“I still can’t understand why a bunch of ABC people would go to a commercial radio conference”, my friend Sue said to me earlier today, as we sat and waited for our respective flights back to Sydney.
“Despite working to different agendas – advertising sales vs public service – we both have similar objectives and goals around making radio: to engage with an audience”, I told her.
And that’s why I enjoyed so many of the sessions as “Radio Alive” held yesterday in Melbourne.
“The Drive Panel”, in particular, was interesting, to get an insight into how a number of commercial radio presenters approached their program. Topics ranged from how you might need to modify the content of your program around the time of the “school pick up” when there might be “young ears” in the car to the editorial decision-making around which guests should appear on the program.
Kate Langbroek’s comment, “If they have to come to Australia to promote their movie, it’s probably a shit movie” received a loud laugh from both commercial and ABC people in the room. Another member of the panel noted how he and his co-host had recorded a fifteen minute interview with a visiting celebrity that was in his own words “appalling”. “We cut it down to two and half minutes and put it to air”, he said, recounting his manager told him they didn’t “have to” put it to air. The uncomfortable connection between editorial and public relations in the media was well highlighted.
I was also pleased to hear Ben Fordham talk about his new approach to commercial AM radio talk. In a field mostly dominated by right-of-centre angry radio, he spoke about how he doesn’t feel the need to talk to politicians, and offer opinions that weren’t authentic. He also spoke about how the traditional approach to commercial talk radio is to begin the program with a fifteen minute opinion-based editorial. “At school pick up time, you’ve only got them for about ten minutes before they take the kids off to swimming”, so he explained his approach was to come on, give the audience three bits of short-sharp information, and get on with it”.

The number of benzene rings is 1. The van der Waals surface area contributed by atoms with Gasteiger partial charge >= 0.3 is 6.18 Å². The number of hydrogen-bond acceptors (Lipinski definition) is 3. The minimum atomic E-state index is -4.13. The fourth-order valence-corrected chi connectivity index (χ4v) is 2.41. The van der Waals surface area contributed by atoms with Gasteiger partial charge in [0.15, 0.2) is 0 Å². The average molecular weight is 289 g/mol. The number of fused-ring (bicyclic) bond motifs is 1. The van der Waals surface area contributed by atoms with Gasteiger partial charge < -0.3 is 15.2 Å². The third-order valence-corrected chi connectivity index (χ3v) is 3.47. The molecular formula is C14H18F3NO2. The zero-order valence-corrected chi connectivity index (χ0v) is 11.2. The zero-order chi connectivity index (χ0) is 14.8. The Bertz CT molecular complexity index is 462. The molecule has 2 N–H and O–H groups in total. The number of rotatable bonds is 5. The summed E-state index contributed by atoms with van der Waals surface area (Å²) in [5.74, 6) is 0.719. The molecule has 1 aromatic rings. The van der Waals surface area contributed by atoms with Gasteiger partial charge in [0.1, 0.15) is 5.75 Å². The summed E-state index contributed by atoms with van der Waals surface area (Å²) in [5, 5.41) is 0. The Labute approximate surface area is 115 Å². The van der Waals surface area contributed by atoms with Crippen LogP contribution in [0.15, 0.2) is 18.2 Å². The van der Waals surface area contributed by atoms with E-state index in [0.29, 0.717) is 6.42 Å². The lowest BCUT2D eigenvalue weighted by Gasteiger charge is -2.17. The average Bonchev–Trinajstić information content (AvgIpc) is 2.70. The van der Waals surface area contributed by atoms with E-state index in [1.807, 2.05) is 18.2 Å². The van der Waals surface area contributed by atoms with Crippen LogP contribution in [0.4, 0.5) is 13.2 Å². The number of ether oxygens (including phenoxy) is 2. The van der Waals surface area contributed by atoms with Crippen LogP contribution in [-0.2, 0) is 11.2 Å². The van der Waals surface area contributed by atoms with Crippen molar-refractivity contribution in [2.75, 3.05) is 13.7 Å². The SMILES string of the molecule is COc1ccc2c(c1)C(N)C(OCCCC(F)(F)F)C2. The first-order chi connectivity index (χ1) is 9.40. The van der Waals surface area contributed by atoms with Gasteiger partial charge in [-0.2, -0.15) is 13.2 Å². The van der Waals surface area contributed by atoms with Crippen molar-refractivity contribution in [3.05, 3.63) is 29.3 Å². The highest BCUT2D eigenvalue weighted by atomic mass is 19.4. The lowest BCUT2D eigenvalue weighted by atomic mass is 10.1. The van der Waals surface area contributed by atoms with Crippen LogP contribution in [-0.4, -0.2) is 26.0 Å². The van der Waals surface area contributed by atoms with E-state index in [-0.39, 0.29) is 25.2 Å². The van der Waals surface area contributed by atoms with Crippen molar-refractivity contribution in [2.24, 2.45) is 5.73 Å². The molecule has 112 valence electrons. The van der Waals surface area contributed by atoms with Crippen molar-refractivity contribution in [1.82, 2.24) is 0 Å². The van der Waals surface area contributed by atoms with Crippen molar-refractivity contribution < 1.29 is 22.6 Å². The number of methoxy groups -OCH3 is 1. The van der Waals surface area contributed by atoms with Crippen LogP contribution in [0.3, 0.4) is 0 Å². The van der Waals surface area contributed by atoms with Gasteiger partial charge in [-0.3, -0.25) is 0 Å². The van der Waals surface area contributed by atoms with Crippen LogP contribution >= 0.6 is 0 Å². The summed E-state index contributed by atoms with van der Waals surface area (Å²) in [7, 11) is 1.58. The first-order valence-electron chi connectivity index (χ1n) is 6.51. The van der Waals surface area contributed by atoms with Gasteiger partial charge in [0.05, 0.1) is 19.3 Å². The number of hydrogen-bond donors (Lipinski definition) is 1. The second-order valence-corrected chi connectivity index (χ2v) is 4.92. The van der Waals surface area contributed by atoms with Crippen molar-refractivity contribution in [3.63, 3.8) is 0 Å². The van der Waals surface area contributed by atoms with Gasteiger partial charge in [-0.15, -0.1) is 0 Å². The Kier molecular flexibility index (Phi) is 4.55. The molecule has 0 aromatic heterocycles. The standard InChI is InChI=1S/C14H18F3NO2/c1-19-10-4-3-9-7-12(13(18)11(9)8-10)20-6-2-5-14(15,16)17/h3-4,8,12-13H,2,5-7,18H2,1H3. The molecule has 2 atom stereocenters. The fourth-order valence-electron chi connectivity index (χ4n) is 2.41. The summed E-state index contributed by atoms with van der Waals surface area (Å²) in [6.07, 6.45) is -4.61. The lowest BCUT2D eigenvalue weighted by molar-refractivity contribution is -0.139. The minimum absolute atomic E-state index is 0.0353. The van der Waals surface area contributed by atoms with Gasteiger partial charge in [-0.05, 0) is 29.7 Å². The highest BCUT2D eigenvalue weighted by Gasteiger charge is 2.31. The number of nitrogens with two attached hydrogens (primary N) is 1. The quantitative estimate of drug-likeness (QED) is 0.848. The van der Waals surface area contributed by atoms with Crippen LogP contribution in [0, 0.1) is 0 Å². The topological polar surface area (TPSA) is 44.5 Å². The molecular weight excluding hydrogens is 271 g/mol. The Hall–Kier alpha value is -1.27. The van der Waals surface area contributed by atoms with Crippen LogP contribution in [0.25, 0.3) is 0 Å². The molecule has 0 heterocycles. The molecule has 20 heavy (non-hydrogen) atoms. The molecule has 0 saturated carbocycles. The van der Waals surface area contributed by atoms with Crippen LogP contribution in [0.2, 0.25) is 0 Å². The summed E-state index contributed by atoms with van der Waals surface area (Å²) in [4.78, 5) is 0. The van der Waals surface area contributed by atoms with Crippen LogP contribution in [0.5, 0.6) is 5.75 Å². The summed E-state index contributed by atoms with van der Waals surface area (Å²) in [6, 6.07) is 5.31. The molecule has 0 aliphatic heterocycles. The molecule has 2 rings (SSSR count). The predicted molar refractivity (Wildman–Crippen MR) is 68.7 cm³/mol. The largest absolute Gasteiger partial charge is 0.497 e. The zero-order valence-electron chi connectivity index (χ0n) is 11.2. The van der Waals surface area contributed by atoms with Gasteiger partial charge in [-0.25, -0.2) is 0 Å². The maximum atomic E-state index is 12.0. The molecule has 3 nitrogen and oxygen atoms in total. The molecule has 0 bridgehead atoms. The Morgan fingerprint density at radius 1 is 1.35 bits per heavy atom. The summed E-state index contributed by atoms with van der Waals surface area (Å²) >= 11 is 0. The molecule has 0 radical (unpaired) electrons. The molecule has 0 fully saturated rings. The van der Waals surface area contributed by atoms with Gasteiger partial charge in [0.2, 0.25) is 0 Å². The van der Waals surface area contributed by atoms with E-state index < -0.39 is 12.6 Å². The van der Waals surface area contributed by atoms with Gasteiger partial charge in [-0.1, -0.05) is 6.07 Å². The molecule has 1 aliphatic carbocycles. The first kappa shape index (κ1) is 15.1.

Another panel, hosted by Virginia Trioli, in the style of Q&A with questions from the audience addressed some of the big contemporary issues in the media, including the #metoo movement, and onine trolling. Tracey Spicer said she thought the commercial radio industry had failed to respond to the #metoo movement, describing it as one of “the worst places” for sexual harassment. Later in the evening over drinks, a colleague who works at the ABC now, told me when she was young how someone who she worked with in commercial radio (and later at the ABC) had touched her breasts, while at the same saying “honk honk”. I was shocked. Being a man, and being a gay man, I’ve never really been aware of what many of my female friends and colleagues have endured. As a result of the #metoo movement, a number of them have since told me, and feel more comfortable about sharing this information. Hopefully, this openness will need to changes.
There were parts of the conference which were “very commercial”, focussing on advertising, clients etc, which I used as an opportunity to catch up with interstate colleagues. So all, in all, an awesome day.
Earlier in the week, I also attended #ozpod2018. It was also an awesome experience to sit down and enjoy some thoughtful discussions. Topics covered ranged from the authenticity you need in such an intimate listening experience (people mostly listen on headphones, not speakers) to the challenges of reaching a really broad audience. The podcast “industry” (both formats and in reality) is dominated by the east coast of America, and by Itunes. Even with reasonably high awareness and uptake in Australia, many podcasts are targetted towards a narrow segment of the audience, and fail to have much traction with the fifty-percvent of Australians (80% worldwide) who use Andrpoid phones.
For me, the most powerful, most interesting session of the day was based around the podcast, “No Feeling Is Final”, a podcast about mental health. Combining sections of live performance and Q&A, it was wonderfully honest, and what I really love about the rise of the podcast: the audio space to try out new ideas and formats in a space which the somewhat ephemeral nature of live, linear radio doesn’t often allow.